Stamp: Engraved on head and body: L. L. / LOUIS LOT / PARIS / BREVETÉ. Additionally on head, after Paris: 6434
Comments: This instrument is my favorite of the plated Lot’s that have been known to me. It has a great feel under the fingers, and the very rewarding Louis Lot tone. This flute has has been well loved, well played. Paul Rabinov overhauled it.
Material: This is the model 7, Maillechort flute with silver plating and C foot. Curiously, Maillechort is named after the 1819 inventors, Maillet and Chorier, who mixed copper, nickel and zinc to make a hard, workable, attractive, and cost effective metal. The lip-plate is silver, with hallmarks. The pad washers are all original French metal. The springs are steel, and possibly original. The crown and cork are the metal screw type, and look fresh from the shop inside.
System: This flute is built in the final system of Villette, which remains largely unaltered to this day. It has a C foot, side G#, and Bb trill. There are no adjusting screws. The right hand uses the hanging T, and the footjoint is pinless. The scale seems to be the classic A=435-438 French scale, yet the headjoint is untrimmed and the flute plays at A=440 really well. The sounding length is just a whisker over 600 mm; the A=435 flutes were built at 605mm. Thus this appears to be one of the rare Louis Lot flutes intended to play at A=440.
Condition: This flute is a very fine example of the flutes made during Taffanel’s professorship at the Conservatoire. This is the flute his students would receive for first prize at the Conservatoire. The tone is classic Louis Lot, yet the instrument shares a bit of the volume and texture of the 20th century flutes to come. It has been well used, such that the mechanism has had to be swedged, yet entirely unabused. Nothing has been changed from the day of delivery, except the pads and some adjustments to take out key movement. This is a very lovely player, in near perfect condition.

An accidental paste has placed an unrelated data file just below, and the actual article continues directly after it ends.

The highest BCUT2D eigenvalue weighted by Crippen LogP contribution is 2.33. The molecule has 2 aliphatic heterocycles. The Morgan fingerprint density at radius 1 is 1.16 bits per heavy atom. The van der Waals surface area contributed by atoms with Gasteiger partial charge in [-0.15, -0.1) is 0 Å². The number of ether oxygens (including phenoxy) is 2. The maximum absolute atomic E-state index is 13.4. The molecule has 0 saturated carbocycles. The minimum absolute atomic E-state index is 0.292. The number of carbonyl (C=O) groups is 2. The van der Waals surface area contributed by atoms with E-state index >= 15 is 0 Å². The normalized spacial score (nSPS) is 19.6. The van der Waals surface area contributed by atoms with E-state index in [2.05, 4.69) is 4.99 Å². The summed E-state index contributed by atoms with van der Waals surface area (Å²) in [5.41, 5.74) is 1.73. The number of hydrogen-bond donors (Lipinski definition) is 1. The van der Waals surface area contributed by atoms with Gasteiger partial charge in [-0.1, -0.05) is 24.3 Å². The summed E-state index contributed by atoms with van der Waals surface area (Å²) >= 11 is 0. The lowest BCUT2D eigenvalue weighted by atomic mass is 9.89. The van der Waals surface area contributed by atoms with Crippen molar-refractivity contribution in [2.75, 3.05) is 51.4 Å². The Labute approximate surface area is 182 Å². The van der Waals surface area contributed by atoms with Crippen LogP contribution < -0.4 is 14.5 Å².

Pitch: Pitched at A=440, apparently originally.
Sounding Length: Sounding length 600 mm
Measurements: Embouchure 11.9 x 10.0. Riser 4.22mm/ 4.39mm. Tube thickness .014″
Weight: 384 g.
Case: In possibly the original case, which is in poor condition.
This flute is in excellent original condition, and is a lovely player. It was one of the few Lots originally made to play at A=440.
The clear and precise lines of Barat show that he was more stable than the talented yet yet occasionally wayward Debonneetbeau. Indeed, Barat brought the firm back into favor after earlier issues with Altés. The trill key is to Bb, unlike the previous B trill of Lot.
Barat’s footjoint touches show a bit more curve on top of the teardrop D# key than his predecessor’s, and a new beveled design just to the right of the C# roller.
No plating is missing from the thumb key, showing that this flute was carefully used, and not to excess. The thumb key tail has an elegant curve, possible since the trill is now to Bb.
The underside of the footjoint keys shows the original French pad washers, and the very fine finishing work of Barat.
These are the classic Louis Lot tone holes. The rims are cut with a curve to the thinned top edge. Barat actually also offered toneholes with straight tapered rims. The solder seam is visible where the toneholes meet the tube.
Although the body and keys are plated, the lipplate is of silver. Here we see the hallmarks used by the firm at this time. The diamond shape has inside, as registered by H. Villette c. 1877. The other stamp is a boar’s head, indicating silver of Paris manufacture.
The beautiful lipplate and crown are completely original, with very little wear. Inside the headjoint under the crown looks brand new. The embouchure measures 11.9 x 10.0 mm.
Although the case is damaged and missing one end, the flute has miraculously survived without any harm. We cannot guarantee that they were together when the accident happened!